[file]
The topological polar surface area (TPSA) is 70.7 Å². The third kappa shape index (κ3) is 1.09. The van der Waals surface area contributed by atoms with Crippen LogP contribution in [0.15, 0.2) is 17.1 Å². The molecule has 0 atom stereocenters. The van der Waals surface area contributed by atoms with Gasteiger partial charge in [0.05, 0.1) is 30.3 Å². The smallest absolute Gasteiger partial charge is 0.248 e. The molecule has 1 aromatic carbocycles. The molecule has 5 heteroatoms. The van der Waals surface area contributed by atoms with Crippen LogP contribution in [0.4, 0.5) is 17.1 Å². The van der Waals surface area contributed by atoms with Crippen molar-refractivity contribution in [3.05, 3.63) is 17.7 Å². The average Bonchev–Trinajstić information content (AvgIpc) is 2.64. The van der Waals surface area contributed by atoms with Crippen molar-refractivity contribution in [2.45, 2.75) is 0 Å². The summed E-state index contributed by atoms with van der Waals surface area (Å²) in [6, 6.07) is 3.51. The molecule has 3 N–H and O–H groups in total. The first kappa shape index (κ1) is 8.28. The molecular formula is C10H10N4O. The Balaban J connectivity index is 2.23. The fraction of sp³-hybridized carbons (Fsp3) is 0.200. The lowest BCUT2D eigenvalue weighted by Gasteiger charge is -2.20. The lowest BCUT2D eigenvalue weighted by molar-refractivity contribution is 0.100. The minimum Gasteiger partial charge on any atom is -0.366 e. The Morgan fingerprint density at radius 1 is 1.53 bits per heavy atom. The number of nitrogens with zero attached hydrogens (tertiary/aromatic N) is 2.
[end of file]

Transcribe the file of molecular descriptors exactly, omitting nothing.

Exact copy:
The topological polar surface area (TPSA) is 70.7 Å². The third kappa shape index (κ3) is 1.09. The van der Waals surface area contributed by atoms with Crippen LogP contribution in [0.15, 0.2) is 17.1 Å². The molecule has 0 atom stereocenters. The van der Waals surface area contributed by atoms with Gasteiger partial charge in [0.05, 0.1) is 30.3 Å². The smallest absolute Gasteiger partial charge is 0.248 e. The molecule has 1 aromatic carbocycles. The molecule has 5 heteroatoms. The van der Waals surface area contributed by atoms with Crippen LogP contribution in [0.4, 0.5) is 17.1 Å². The van der Waals surface area contributed by atoms with Crippen molar-refractivity contribution in [3.05, 3.63) is 17.7 Å². The average Bonchev–Trinajstić information content (AvgIpc) is 2.64. The van der Waals surface area contributed by atoms with Crippen molar-refractivity contribution in [2.45, 2.75) is 0 Å². The summed E-state index contributed by atoms with van der Waals surface area (Å²) in [6, 6.07) is 3.51. The molecule has 3 N–H and O–H groups in total. The first kappa shape index (κ1) is 8.28. The molecular formula is C10H10N4O. The Balaban J connectivity index is 2.23. The fraction of sp³-hybridized carbons (Fsp3) is 0.200. The lowest BCUT2D eigenvalue weighted by Gasteiger charge is -2.20. The lowest BCUT2D eigenvalue weighted by molar-refractivity contribution is 0.100. The minimum Gasteiger partial charge on any atom is -0.366 e. The Morgan fingerprint density at radius 1 is 1.53 bits per heavy atom. The number of nitrogens with zero attached hydrogens (tertiary/aromatic N) is 2.